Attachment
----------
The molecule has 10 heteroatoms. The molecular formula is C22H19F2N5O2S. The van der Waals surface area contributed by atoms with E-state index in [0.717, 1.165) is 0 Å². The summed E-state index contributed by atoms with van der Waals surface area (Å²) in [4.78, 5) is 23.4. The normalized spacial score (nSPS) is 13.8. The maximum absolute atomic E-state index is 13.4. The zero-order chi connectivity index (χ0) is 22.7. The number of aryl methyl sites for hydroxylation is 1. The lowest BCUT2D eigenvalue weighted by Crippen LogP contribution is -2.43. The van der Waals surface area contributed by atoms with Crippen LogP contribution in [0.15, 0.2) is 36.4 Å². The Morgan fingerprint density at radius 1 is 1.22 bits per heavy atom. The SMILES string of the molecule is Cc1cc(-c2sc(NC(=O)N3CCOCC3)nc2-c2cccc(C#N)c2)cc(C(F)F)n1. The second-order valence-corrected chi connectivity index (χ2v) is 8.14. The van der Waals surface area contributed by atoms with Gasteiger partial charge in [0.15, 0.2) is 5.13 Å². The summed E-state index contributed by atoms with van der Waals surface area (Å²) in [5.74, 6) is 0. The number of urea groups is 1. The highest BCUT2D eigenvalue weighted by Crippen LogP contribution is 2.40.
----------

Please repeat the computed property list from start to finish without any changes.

The molecule has 10 heteroatoms. The molecular formula is C22H19F2N5O2S. The van der Waals surface area contributed by atoms with E-state index in [0.717, 1.165) is 0 Å². The summed E-state index contributed by atoms with van der Waals surface area (Å²) in [4.78, 5) is 23.4. The normalized spacial score (nSPS) is 13.8. The maximum absolute atomic E-state index is 13.4. The zero-order chi connectivity index (χ0) is 22.7. The number of aryl methyl sites for hydroxylation is 1. The lowest BCUT2D eigenvalue weighted by Crippen LogP contribution is -2.43. The van der Waals surface area contributed by atoms with Crippen LogP contribution in [0.15, 0.2) is 36.4 Å². The Morgan fingerprint density at radius 1 is 1.22 bits per heavy atom. The SMILES string of the molecule is Cc1cc(-c2sc(NC(=O)N3CCOCC3)nc2-c2cccc(C#N)c2)cc(C(F)F)n1. The second-order valence-corrected chi connectivity index (χ2v) is 8.14. The van der Waals surface area contributed by atoms with Gasteiger partial charge in [0.15, 0.2) is 5.13 Å². The summed E-state index contributed by atoms with van der Waals surface area (Å²) in [5.74, 6) is 0. The number of urea groups is 1. The highest BCUT2D eigenvalue weighted by Crippen LogP contribution is 2.40.